Ahead of his Budget update address to the Parliament next week on Tuesday 12 May 2020, the Treasurer, the Hon Josh Frydenberg MP, delivered the second National Press Club address since the introduction of restrictions due to COVID-19.

Unlike former Prime Minister, the Hon Malcolm Turnbull’s Press Club address, Mr Frydenberg’s address took place in the National Press Club building with a limited audience in attendance.

Following Mr Frydenberg’s address, the Nexus team have been thinking about what the Government’s post-COVID priorities, as outlined by the Treasurer, may mean for business and industry.

With this in mind, here our learnings from the Treasurer’s Press Club address:


In commencing his speech, Mr Frydenberg aimed to outline a timeline of Australia’s response to COVID-19, commending the work done by the Chief Medical Officer, Professor Brendan Murphy as well as the National Cabinet in ensuring that Australia’s response was measured and ahead of the world.

In his speech, Mr Frydenberg mentioned Australia’s comparatively low death rate from COVID-19 compared to other countries which had taken different approaches to supressing the disease, stating that ‘the numbers speak from themselves’.

Further to the health response, Mr Frydenberg was keen to highlight how Australia’s timely economic response ensured that the Australian economy was in the best position to recover from the virus’ negative effects.


With Australia’s COVID-19 infection curve flattening in the past few weeks, the Treasurer’s speech was a continuation of the Prime Minister’s announcement last week which outlined the consideration of a roll back of restrictions.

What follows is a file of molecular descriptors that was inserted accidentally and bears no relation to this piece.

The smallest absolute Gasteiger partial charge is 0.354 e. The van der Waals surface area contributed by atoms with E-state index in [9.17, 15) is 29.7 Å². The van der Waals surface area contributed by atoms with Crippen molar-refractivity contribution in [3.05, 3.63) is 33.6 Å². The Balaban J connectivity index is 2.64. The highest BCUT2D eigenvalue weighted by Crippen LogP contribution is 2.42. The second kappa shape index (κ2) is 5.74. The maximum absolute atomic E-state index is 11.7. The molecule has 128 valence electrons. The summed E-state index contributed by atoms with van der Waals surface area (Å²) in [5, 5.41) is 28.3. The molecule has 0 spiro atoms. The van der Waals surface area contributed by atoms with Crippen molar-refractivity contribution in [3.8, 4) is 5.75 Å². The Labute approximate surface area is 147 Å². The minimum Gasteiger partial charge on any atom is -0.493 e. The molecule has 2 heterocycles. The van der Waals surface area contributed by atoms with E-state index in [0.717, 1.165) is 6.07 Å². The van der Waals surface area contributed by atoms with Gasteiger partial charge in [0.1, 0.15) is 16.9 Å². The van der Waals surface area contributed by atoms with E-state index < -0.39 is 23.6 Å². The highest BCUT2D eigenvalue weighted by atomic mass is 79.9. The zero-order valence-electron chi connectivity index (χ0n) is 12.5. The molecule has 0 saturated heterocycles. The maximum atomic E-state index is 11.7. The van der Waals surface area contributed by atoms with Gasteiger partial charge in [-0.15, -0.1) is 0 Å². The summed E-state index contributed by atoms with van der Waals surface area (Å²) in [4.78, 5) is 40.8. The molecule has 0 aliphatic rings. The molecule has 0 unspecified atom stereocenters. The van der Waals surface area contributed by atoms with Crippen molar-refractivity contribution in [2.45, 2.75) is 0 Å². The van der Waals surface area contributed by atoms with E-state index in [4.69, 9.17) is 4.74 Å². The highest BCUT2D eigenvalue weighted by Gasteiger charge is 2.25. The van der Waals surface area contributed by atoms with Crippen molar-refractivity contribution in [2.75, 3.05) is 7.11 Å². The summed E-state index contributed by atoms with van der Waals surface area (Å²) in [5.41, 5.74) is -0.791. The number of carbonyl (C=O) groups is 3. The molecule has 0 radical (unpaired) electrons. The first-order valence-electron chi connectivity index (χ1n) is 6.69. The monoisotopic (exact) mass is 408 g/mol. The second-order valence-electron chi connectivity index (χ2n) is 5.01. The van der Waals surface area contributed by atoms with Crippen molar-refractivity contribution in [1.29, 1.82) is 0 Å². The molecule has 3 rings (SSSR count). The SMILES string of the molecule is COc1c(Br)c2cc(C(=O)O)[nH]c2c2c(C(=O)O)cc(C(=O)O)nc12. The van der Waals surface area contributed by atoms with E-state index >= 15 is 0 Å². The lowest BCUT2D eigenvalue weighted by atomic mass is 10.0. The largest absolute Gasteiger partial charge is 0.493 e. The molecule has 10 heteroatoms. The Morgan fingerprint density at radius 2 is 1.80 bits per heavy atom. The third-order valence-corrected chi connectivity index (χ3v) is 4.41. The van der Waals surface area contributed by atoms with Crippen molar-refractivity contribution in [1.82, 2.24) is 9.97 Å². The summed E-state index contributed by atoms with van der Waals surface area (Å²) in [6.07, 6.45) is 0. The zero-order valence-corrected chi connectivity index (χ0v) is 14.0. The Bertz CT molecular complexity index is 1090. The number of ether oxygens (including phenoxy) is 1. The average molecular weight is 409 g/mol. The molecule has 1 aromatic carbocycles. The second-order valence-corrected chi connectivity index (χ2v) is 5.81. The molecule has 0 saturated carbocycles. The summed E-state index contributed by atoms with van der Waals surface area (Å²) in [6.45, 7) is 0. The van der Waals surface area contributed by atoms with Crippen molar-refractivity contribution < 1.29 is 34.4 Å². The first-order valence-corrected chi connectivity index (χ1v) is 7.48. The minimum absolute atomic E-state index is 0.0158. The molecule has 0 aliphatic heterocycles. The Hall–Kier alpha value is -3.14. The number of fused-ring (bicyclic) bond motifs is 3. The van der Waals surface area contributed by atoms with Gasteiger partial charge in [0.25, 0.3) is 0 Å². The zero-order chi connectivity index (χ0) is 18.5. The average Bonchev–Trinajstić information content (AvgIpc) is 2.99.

Following bleak reports of Australia’s unemployment rate due to the COVID-19 shutdown as well as the projected negative economic growth, Mr Frydenberg was keen to Australians return to work. Although a return to work would aid Australia’s economic outlook, the Treasurer conceded that things will get worse before they get better.

Despite this, the Treasurer was keen to preface his call for the Australian economy to restart, stating that for the economy to successfully restart, there must an adequate level of consumer and business confidence that further outbreaks would not occur.


One of the key takeaways from the Treasurer’s speech came towards its conclusion in which the Treasurer stated that ‘we [the Government] will look at new and old reform proposals with fresh eyes’ with a focus on ‘practical solutions to the most significant challenges which will be front and centre in the post crisis world’.

The Treasurer mentioned specifically the reskilling of workers who their jobs due to COVID-19, integrating existing jobs into the digital environment and a renewed focus on new infrastructure projects.

For business and industry, this may present an opportunity to offer previously rejected reforms to the Government. However, it is worth noting that given the significant pressure placed on the Budget due to COVID-19, any proposed reforms, new or old, would have to present a substantial benefit to the economy while not placing additional pressure on the Budget.


A common theme of the media questions was whether the Government had planned to extend the measures taken to mitigate the effects of COVID-19. Despite this, the Treasurer remained firm that the increase to the JobSeeker payment as well as the introduced JobKeeper income supplement would cease in September.

Despite this, the Government maintained that it would continue to fund essential services during the post-COVID period and would not introduce debt-to-GDP spending caps on the Budget.

During the Q&A, Mr Frydenberg also conceded that the States and Territories would take a substantial hit to their GST Revenue due to large scale closures to retail outlets but reiterated that it was in the best interest of Premiers and Chief Ministers to reopen their states as soon as it is safe.

Other topics covered in the Q&A segment included affordability of the legislated tax cuts and the potential for the re-nationalisation of portions of the supply chain.